Ron Burkhardt’s curiously handsome and codified new geometric-inspired works create a zigzag jigsaw puzzle of communicative compositions that keep the viewer guessing until the final piece falls into place.
Ron Burkhardt, founder of Notism, describes it as "...a unique genre of contemporary American art which fuses abstract semiotics and organic writing to record symbols, words and cultural artifacts, even as they drift slowly into the distant black hole of the past. No sooner do we experience “Now,” then that moment starts to recede, leaving us facing a nostalgic void for the fading experiences and people no longer near to us, as we desperately strive to keep those memories alive." Notism exalts the power of private thoughts expressed in hand-written text–its style, texture, intensity, dynamism, aestheticism, and the primal exuberance of precious memory recall. These paintings and concepts also connote the eventual non-existence (“not-ism”) of life as it drifts slowly into the distant black hole of the past. Even as our memories and achievements surround us with grace and aesthetic richness.
Burkhardt’s obsessive assaults on blank space, imbued with his compulsive detail, also depict a city-dweller’s incessant drive to harness the information overload of modern society. His intuitive work confers an ordered power on the daily chaos and confusion of our multi-tasking, computer-driven world. Working in his idiosyncratic system of “notes as substrate” for over three decades, Burkhardt’s Notist art is both primitive and evolved. The spontaneous, high-voltage images are a testament to the complexity, speed and intensity of modern urban life, with its disparate pulls on one’s soul.
"I’ve always been intrigued by words, bold colors and impactful shapes."
Burkhardt has another body of work called "Earth Art." "Rooted in earth’s gritty reality, my Earth Art reveals intriguing layers of textual substrates forged from earth’s crust. Heralding the complexity, beauty and power of our planet, Earth Art canvases fuse paint, water, raw dirt, snow, rain and intense sun over a period of weeks to create otherworldly dimensions and color forms.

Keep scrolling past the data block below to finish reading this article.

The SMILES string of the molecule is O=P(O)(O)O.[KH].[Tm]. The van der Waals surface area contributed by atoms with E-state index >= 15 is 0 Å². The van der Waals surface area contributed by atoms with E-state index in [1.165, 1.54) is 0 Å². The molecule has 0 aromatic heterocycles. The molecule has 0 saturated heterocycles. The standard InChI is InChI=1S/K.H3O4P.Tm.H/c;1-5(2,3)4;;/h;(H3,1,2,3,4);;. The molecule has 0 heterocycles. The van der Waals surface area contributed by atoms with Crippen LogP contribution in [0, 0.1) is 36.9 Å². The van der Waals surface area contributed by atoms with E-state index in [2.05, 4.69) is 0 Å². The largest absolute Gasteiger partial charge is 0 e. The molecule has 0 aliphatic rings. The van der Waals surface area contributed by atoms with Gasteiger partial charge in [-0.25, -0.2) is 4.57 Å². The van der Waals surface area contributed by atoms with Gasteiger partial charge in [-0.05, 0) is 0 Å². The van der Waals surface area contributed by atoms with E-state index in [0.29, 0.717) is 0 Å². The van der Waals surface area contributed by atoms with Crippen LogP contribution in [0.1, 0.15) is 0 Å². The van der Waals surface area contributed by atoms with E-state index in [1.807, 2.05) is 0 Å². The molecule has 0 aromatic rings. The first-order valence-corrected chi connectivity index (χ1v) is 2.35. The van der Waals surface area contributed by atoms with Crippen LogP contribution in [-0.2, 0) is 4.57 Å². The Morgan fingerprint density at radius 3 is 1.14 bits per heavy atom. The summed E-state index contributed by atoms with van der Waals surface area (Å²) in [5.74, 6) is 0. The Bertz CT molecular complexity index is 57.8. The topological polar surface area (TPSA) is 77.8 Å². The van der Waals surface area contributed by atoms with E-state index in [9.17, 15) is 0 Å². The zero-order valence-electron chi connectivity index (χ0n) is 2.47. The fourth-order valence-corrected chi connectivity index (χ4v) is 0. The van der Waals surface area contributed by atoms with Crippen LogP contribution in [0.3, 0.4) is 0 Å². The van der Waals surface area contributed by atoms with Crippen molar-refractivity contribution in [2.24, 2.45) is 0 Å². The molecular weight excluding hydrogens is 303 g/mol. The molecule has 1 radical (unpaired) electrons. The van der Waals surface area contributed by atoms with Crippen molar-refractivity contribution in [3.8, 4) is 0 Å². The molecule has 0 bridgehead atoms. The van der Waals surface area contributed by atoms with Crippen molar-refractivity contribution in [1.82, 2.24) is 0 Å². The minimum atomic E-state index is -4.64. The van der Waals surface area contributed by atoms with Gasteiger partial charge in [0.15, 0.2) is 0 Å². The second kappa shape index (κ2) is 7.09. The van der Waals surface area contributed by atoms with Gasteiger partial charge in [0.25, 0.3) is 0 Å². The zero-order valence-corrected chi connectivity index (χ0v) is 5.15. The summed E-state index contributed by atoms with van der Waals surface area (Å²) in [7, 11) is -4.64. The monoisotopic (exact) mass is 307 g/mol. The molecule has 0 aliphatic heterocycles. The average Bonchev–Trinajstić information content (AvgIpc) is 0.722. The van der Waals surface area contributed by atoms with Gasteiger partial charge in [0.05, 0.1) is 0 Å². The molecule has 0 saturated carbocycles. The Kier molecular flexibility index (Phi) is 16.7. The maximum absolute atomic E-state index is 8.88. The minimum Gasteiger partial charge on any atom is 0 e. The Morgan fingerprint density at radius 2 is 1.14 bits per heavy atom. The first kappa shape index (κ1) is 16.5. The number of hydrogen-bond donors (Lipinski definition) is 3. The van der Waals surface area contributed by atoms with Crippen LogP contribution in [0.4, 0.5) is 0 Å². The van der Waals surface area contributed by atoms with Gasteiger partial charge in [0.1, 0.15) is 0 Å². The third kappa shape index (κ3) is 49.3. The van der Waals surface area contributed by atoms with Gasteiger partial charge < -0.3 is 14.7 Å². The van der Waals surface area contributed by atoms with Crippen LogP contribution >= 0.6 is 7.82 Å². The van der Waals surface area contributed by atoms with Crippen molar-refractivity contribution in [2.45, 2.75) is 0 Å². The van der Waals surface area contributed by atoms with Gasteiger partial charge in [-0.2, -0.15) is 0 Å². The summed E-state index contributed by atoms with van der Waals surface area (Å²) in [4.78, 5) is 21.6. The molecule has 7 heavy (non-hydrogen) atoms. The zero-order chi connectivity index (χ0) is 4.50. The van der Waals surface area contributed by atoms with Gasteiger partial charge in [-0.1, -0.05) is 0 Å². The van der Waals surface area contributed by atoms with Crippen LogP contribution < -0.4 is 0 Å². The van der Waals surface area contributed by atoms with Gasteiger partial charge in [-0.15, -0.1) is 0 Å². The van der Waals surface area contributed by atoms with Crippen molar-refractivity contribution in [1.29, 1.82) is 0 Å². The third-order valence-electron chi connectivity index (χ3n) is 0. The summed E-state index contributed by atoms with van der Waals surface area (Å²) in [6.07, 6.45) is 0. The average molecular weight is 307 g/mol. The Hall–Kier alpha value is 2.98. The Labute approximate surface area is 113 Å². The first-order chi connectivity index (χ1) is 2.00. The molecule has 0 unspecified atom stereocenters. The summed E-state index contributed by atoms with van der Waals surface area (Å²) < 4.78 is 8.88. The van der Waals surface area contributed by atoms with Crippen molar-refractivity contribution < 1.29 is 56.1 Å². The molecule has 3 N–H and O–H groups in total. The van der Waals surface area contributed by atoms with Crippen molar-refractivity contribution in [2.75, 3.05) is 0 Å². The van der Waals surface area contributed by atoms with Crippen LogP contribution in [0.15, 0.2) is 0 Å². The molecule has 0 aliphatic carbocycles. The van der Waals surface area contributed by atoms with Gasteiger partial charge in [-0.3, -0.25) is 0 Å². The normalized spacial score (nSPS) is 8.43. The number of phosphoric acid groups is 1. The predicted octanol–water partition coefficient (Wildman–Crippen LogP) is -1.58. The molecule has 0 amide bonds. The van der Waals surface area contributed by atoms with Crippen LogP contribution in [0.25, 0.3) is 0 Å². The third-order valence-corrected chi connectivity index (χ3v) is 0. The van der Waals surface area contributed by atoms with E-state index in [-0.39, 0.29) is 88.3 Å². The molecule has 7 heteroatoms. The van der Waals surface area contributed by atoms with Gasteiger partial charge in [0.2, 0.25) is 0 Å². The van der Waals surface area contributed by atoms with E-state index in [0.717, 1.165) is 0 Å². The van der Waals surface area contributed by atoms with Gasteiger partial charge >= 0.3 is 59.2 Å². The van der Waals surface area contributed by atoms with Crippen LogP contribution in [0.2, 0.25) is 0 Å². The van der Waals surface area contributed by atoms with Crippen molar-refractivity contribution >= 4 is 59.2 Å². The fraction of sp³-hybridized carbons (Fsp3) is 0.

Working with earth and water on unprimed canvases is a rugged discipline that instills newfound respect for the planet’s elements. After soaking a canvas in water, I work with my hands, flinging acrylic and enamel paint in all directions. Then I form random designs and cover it with mounds of indigenous soil, adding more water and letting the paint leach through. Finally, I bleach the confluence of colors and elements in the heat of day, fusing dirt to canvas as colors take root in the hot sun. And then I repeat the process, creating dozens of layers and startling colorations.
It’s exciting to see unexpected juxtapositions of color emerge as nature forms its own rich palettes and intensity. I leave canvases outdoor for days, sometimes weeks, to create a unique weather-worn look, with multiple textual layers, affirming that beauty does not endure forever. Each is signed and dated on the back, identifying the city in which the art was originally formed, creating a legacy that enables others to share the emotional energy my organic paintings exude.
Burkhardt won a prestigious Lorenzo il Magnificio de Medici medal for his mixed media work in Notism at the 2005 Florence Biennale, a contemporary art extravaganza held every two years in world famous Florence, Italy. He has won over 200 creative awards and been interviewed on NBC, CBS, CNN, Plum-TV, Aspen’s PBS-TV, and Hamptons/WVVH Television. His paintings are held in numerous museums, private, corporate and university collections in the U.S. and Europe.